Interested in French history and language? Explore digitized items from our French Pamphlet collection online! The entire collection spans from 1620 to 1966 and contains pamphlets on a variety of topics, covering everything from religion to science to the economy.
The most significant portion of the collection is on politics and social issues in France, particularly the French Revolution. The collection includes the Déclaration des Droits de l’Homme et du Citoyen, one of the most important civil rights documents of the French Revolution. The Déclaration espoused the principle of popular sovereignty and that all citizens were equal in the eyes of the law. The collection also includes pamphlets opposing the revolution, such as Le de Profundis de la Noblesse et du Clergé.
May is here, bringing with it bouts of summer weather that have us eager to shed the stress the spring semester. While the library often represents serious intellectual pursuits, at Hornbake Library we have plenty of materials documenting the lighter sides of history. May I present Crabs, an irreverent sketch comedy show produced by Maryland Public Television (MPT) in the 1980s. Crabs serves up clever commentary on culture and politics both local and national. The pilot episode, “Nature’s Way” premiered September 5, 1984 and invited the Mid-Atlantic to taste Baltimore comedy.
Each 30-minute episode was taped before a live studio audience and cast members served as both actors and crew. Our featured episode consists of nine hilarious skits, ranging from spoofs to musical numbers. While the entire show has plenty to discuss, today we’ll be focusing on three comedic gems that make light of the dynamic between Baltimore and Washington, DC.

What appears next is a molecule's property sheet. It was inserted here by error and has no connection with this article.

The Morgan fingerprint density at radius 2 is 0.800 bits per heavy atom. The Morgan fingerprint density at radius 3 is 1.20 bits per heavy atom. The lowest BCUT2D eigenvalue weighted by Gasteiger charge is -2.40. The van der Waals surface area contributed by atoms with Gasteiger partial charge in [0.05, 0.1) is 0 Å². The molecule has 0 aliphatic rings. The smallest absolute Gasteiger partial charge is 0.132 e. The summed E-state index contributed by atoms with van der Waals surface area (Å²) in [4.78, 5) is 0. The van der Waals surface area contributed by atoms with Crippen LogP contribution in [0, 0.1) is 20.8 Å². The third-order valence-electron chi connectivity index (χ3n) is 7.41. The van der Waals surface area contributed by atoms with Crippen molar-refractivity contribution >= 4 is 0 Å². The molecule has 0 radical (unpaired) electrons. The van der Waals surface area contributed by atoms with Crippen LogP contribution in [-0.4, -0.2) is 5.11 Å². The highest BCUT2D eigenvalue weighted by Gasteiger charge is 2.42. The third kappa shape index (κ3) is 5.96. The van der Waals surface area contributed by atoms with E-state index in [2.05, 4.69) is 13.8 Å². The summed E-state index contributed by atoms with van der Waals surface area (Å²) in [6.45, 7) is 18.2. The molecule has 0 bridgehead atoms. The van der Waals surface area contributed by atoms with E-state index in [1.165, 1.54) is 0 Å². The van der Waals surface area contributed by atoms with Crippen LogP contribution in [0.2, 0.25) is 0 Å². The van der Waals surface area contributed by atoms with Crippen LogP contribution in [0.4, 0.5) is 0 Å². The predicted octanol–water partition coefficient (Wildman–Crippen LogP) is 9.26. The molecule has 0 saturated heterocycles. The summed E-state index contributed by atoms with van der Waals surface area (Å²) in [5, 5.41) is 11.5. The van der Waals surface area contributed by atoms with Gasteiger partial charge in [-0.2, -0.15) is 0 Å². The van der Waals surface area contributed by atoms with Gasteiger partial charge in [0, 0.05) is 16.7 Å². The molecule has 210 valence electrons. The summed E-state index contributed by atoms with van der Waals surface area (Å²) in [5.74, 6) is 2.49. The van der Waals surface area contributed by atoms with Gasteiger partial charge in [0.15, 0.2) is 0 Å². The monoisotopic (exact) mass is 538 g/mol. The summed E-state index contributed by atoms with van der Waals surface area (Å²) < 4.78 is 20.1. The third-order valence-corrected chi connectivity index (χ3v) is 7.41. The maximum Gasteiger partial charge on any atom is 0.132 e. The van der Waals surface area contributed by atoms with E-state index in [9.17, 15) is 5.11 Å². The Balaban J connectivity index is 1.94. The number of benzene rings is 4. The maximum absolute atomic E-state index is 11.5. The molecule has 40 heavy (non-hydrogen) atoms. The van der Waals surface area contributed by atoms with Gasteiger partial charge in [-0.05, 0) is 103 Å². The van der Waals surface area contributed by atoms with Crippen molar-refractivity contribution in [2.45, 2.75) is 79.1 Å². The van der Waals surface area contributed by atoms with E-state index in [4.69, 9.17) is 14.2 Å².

The show opens with an exterior shot of Baltimore’s Memorial Stadium, the original home of the Orioles. Voice-over informs the audience about a concerted effort to encourage more D.C. baseball fans to come see the Baltimore Orioles. Wearing a “Where’s the beef?” t-shirt that is three sizes too small, the Baltimore fan in the stands is a ballpark classic: heckling the players, waving his arms and spilling his beer. Sliding in to take the seat beside Where’s the Beef (despite the fact that the section is otherwise totally empty), our man from D.C. comes complete with a picnic basket, a quiche, and a cravat to boot. The two new companions are both thrown off by the other, with Where’s the Beef asking Cravat “Are you from a foreign country?”, to which he disdainfully replies “I’m from Washington.” The juxtaposition and back-and-forth between the two pays irreverent homage to the dynamic between the two cities, a theme that runs throughout the episode.
We, too, have enjoyed countless hours of trying to get our favorite villagers, catching fish and bugs (and tarantula hunting), gathering materials, crafting, and building towards that ultimate rush of achieving a 5-star island.
As the nostalgia for campus and being surrounded by fellow Terps has hit us, we began experimenting with adding images that represent UMD to our islands.
We may be self-isolating for the time being, but that doesn’t mean that we can’t travel the world! If you want to learn more about German history and culture, visit the Internet Archive to view digitized items from the University of Maryland’s collection of German books and periodicals.